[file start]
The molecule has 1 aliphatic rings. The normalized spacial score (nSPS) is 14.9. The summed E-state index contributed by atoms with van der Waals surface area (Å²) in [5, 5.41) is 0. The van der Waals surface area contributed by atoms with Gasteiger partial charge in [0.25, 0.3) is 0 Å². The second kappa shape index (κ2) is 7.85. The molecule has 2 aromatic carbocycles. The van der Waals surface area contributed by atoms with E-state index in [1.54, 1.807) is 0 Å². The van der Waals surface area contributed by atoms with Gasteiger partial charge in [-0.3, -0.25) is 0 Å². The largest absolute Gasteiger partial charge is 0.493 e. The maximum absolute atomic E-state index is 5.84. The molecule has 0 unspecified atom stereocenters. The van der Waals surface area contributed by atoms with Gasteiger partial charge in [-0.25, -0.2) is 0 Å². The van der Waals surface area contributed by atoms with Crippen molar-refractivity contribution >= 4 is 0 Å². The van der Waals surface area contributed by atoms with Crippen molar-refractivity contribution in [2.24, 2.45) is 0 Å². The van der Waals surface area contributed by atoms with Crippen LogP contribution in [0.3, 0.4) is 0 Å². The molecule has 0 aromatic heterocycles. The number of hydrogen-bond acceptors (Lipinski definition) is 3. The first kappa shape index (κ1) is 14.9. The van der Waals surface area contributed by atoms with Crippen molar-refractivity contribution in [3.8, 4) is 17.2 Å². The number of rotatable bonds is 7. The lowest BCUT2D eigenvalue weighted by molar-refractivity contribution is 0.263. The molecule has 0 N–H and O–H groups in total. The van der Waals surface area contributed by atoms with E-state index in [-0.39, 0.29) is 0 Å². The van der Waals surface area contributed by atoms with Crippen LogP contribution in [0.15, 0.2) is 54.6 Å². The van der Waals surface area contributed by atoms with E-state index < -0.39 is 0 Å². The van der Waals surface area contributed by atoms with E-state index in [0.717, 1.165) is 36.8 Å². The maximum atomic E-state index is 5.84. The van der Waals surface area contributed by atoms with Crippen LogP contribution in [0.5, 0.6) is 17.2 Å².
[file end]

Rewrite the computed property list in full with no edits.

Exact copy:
The molecule has 1 aliphatic rings. The normalized spacial score (nSPS) is 14.9. The summed E-state index contributed by atoms with van der Waals surface area (Å²) in [5, 5.41) is 0. The van der Waals surface area contributed by atoms with Gasteiger partial charge in [0.25, 0.3) is 0 Å². The second kappa shape index (κ2) is 7.85. The molecule has 2 aromatic carbocycles. The van der Waals surface area contributed by atoms with E-state index in [1.54, 1.807) is 0 Å². The van der Waals surface area contributed by atoms with Gasteiger partial charge in [-0.3, -0.25) is 0 Å². The largest absolute Gasteiger partial charge is 0.493 e. The maximum absolute atomic E-state index is 5.84. The molecule has 0 unspecified atom stereocenters. The van der Waals surface area contributed by atoms with Gasteiger partial charge in [-0.25, -0.2) is 0 Å². The van der Waals surface area contributed by atoms with Crippen molar-refractivity contribution >= 4 is 0 Å². The van der Waals surface area contributed by atoms with Crippen molar-refractivity contribution in [2.24, 2.45) is 0 Å². The van der Waals surface area contributed by atoms with Crippen LogP contribution in [0.3, 0.4) is 0 Å². The molecule has 0 aromatic heterocycles. The number of hydrogen-bond acceptors (Lipinski definition) is 3. The first kappa shape index (κ1) is 14.9. The van der Waals surface area contributed by atoms with Crippen molar-refractivity contribution in [3.8, 4) is 17.2 Å². The number of rotatable bonds is 7. The lowest BCUT2D eigenvalue weighted by molar-refractivity contribution is 0.263. The molecule has 0 N–H and O–H groups in total. The van der Waals surface area contributed by atoms with E-state index in [-0.39, 0.29) is 0 Å². The van der Waals surface area contributed by atoms with Crippen LogP contribution in [0.15, 0.2) is 54.6 Å². The van der Waals surface area contributed by atoms with E-state index < -0.39 is 0 Å². The van der Waals surface area contributed by atoms with E-state index in [0.717, 1.165) is 36.8 Å². The maximum atomic E-state index is 5.84. The van der Waals surface area contributed by atoms with Crippen LogP contribution in [0.5, 0.6) is 17.2 Å².